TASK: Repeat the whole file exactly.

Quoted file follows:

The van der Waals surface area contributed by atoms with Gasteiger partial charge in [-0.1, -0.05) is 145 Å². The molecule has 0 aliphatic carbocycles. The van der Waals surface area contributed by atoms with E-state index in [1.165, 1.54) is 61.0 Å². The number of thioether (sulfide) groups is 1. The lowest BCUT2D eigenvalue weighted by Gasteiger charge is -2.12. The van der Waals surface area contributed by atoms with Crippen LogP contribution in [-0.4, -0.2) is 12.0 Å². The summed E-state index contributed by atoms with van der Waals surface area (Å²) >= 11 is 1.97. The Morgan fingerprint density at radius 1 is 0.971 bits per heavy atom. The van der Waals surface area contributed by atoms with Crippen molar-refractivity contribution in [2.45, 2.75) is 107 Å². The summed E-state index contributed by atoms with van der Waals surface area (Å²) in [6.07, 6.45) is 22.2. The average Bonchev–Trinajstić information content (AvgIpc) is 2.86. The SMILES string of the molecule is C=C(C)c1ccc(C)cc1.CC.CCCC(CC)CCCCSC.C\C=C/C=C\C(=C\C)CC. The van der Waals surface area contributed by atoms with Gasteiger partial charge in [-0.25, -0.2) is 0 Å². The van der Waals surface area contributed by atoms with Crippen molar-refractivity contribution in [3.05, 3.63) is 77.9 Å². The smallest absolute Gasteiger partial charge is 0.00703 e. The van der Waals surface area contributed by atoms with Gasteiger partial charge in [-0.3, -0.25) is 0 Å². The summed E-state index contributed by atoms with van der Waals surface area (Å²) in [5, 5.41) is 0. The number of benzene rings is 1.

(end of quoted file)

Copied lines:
The van der Waals surface area contributed by atoms with Gasteiger partial charge in [-0.1, -0.05) is 145 Å². The molecule has 0 aliphatic carbocycles. The van der Waals surface area contributed by atoms with E-state index in [1.165, 1.54) is 61.0 Å². The number of thioether (sulfide) groups is 1. The lowest BCUT2D eigenvalue weighted by Gasteiger charge is -2.12. The van der Waals surface area contributed by atoms with Crippen LogP contribution in [-0.4, -0.2) is 12.0 Å². The summed E-state index contributed by atoms with van der Waals surface area (Å²) >= 11 is 1.97. The Morgan fingerprint density at radius 1 is 0.971 bits per heavy atom. The van der Waals surface area contributed by atoms with Crippen molar-refractivity contribution in [2.45, 2.75) is 107 Å². The summed E-state index contributed by atoms with van der Waals surface area (Å²) in [6.07, 6.45) is 22.2. The average Bonchev–Trinajstić information content (AvgIpc) is 2.86. The SMILES string of the molecule is C=C(C)c1ccc(C)cc1.CC.CCCC(CC)CCCCSC.C\C=C/C=C\C(=C\C)CC. The van der Waals surface area contributed by atoms with Gasteiger partial charge in [-0.25, -0.2) is 0 Å². The van der Waals surface area contributed by atoms with Crippen molar-refractivity contribution in [3.05, 3.63) is 77.9 Å². The smallest absolute Gasteiger partial charge is 0.00703 e. The van der Waals surface area contributed by atoms with Gasteiger partial charge in [-0.3, -0.25) is 0 Å². The summed E-state index contributed by atoms with van der Waals surface area (Å²) in [5, 5.41) is 0. The number of benzene rings is 1.